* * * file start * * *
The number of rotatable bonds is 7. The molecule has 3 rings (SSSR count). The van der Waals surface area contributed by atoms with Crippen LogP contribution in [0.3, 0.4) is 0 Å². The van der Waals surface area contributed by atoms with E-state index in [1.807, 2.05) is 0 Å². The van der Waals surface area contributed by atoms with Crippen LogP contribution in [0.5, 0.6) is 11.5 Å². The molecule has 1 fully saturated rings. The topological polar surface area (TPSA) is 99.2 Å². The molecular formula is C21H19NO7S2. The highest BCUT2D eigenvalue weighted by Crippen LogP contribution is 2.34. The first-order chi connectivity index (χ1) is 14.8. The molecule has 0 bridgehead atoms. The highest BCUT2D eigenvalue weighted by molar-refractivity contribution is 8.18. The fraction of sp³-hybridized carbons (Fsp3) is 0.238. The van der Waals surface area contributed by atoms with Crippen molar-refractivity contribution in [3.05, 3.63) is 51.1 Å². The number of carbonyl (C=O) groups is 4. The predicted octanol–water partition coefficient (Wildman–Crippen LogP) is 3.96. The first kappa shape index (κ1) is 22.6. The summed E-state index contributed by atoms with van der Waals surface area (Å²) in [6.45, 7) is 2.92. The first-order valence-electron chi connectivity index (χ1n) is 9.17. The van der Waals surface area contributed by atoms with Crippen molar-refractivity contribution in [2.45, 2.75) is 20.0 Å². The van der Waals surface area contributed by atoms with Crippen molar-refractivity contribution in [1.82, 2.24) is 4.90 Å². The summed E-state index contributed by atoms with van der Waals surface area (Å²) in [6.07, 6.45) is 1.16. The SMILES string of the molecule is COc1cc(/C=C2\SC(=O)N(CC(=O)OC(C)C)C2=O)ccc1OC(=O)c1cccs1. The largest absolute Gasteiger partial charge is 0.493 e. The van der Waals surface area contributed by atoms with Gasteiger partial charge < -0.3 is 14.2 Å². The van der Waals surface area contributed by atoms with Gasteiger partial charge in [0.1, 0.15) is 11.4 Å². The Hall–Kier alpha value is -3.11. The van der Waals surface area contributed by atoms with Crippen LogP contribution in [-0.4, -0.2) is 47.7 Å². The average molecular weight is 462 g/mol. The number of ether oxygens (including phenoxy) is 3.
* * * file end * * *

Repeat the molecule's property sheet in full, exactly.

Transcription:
The number of rotatable bonds is 7. The molecule has 3 rings (SSSR count). The van der Waals surface area contributed by atoms with Crippen LogP contribution in [0.3, 0.4) is 0 Å². The van der Waals surface area contributed by atoms with E-state index in [1.807, 2.05) is 0 Å². The van der Waals surface area contributed by atoms with Crippen LogP contribution in [0.5, 0.6) is 11.5 Å². The molecule has 1 fully saturated rings. The topological polar surface area (TPSA) is 99.2 Å². The molecular formula is C21H19NO7S2. The highest BCUT2D eigenvalue weighted by Crippen LogP contribution is 2.34. The first-order chi connectivity index (χ1) is 14.8. The molecule has 0 bridgehead atoms. The highest BCUT2D eigenvalue weighted by molar-refractivity contribution is 8.18. The fraction of sp³-hybridized carbons (Fsp3) is 0.238. The van der Waals surface area contributed by atoms with Crippen molar-refractivity contribution in [3.05, 3.63) is 51.1 Å². The number of carbonyl (C=O) groups is 4. The predicted octanol–water partition coefficient (Wildman–Crippen LogP) is 3.96. The first kappa shape index (κ1) is 22.6. The summed E-state index contributed by atoms with van der Waals surface area (Å²) in [6.45, 7) is 2.92. The first-order valence-electron chi connectivity index (χ1n) is 9.17. The van der Waals surface area contributed by atoms with Crippen molar-refractivity contribution in [2.45, 2.75) is 20.0 Å². The van der Waals surface area contributed by atoms with Crippen molar-refractivity contribution in [1.82, 2.24) is 4.90 Å². The summed E-state index contributed by atoms with van der Waals surface area (Å²) in [6.07, 6.45) is 1.16. The SMILES string of the molecule is COc1cc(/C=C2\SC(=O)N(CC(=O)OC(C)C)C2=O)ccc1OC(=O)c1cccs1. The largest absolute Gasteiger partial charge is 0.493 e. The van der Waals surface area contributed by atoms with Gasteiger partial charge < -0.3 is 14.2 Å². The van der Waals surface area contributed by atoms with Gasteiger partial charge in [0.1, 0.15) is 11.4 Å². The Hall–Kier alpha value is -3.11. The van der Waals surface area contributed by atoms with Crippen LogP contribution in [-0.4, -0.2) is 47.7 Å². The average molecular weight is 462 g/mol. The number of ether oxygens (including phenoxy) is 3.